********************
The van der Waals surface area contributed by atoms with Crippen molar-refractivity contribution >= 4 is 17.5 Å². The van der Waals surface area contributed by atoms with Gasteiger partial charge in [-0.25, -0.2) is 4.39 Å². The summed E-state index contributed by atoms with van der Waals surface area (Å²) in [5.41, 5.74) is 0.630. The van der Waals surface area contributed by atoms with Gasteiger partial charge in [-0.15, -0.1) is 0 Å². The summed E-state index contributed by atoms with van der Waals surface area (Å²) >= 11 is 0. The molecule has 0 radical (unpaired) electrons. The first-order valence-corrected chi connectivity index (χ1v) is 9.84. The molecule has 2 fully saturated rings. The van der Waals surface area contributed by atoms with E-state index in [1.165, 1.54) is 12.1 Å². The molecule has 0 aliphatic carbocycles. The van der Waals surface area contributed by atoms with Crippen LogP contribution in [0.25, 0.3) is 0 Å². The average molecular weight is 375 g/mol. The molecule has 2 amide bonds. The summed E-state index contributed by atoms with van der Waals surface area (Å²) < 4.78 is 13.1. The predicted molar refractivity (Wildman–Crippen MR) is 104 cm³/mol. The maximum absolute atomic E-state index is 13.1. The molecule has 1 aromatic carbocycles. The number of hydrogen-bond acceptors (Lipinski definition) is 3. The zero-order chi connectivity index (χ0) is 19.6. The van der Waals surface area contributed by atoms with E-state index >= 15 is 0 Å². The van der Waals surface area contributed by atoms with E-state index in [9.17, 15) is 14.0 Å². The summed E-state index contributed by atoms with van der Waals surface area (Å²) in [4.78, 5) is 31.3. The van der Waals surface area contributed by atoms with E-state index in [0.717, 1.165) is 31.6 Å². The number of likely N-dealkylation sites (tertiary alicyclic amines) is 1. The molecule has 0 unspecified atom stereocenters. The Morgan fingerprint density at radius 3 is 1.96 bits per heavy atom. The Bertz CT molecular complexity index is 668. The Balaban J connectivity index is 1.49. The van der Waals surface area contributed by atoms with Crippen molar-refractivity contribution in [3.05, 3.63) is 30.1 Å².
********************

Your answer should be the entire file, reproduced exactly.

The van der Waals surface area contributed by atoms with Crippen molar-refractivity contribution >= 4 is 17.5 Å². The van der Waals surface area contributed by atoms with Gasteiger partial charge in [-0.25, -0.2) is 4.39 Å². The summed E-state index contributed by atoms with van der Waals surface area (Å²) in [5.41, 5.74) is 0.630. The van der Waals surface area contributed by atoms with Gasteiger partial charge in [-0.15, -0.1) is 0 Å². The summed E-state index contributed by atoms with van der Waals surface area (Å²) >= 11 is 0. The molecule has 0 radical (unpaired) electrons. The first-order valence-corrected chi connectivity index (χ1v) is 9.84. The molecule has 2 fully saturated rings. The van der Waals surface area contributed by atoms with E-state index in [1.165, 1.54) is 12.1 Å². The molecule has 0 aliphatic carbocycles. The van der Waals surface area contributed by atoms with Crippen LogP contribution in [0.25, 0.3) is 0 Å². The average molecular weight is 375 g/mol. The molecule has 2 amide bonds. The summed E-state index contributed by atoms with van der Waals surface area (Å²) < 4.78 is 13.1. The predicted molar refractivity (Wildman–Crippen MR) is 104 cm³/mol. The maximum absolute atomic E-state index is 13.1. The molecule has 1 aromatic carbocycles. The number of hydrogen-bond acceptors (Lipinski definition) is 3. The zero-order chi connectivity index (χ0) is 19.6. The van der Waals surface area contributed by atoms with E-state index >= 15 is 0 Å². The van der Waals surface area contributed by atoms with E-state index in [9.17, 15) is 14.0 Å². The summed E-state index contributed by atoms with van der Waals surface area (Å²) in [4.78, 5) is 31.3. The van der Waals surface area contributed by atoms with E-state index in [0.717, 1.165) is 31.6 Å². The number of likely N-dealkylation sites (tertiary alicyclic amines) is 1. The molecule has 0 unspecified atom stereocenters. The Morgan fingerprint density at radius 3 is 1.96 bits per heavy atom. The Bertz CT molecular complexity index is 668. The Balaban J connectivity index is 1.49. The van der Waals surface area contributed by atoms with Crippen molar-refractivity contribution in [3.05, 3.63) is 30.1 Å².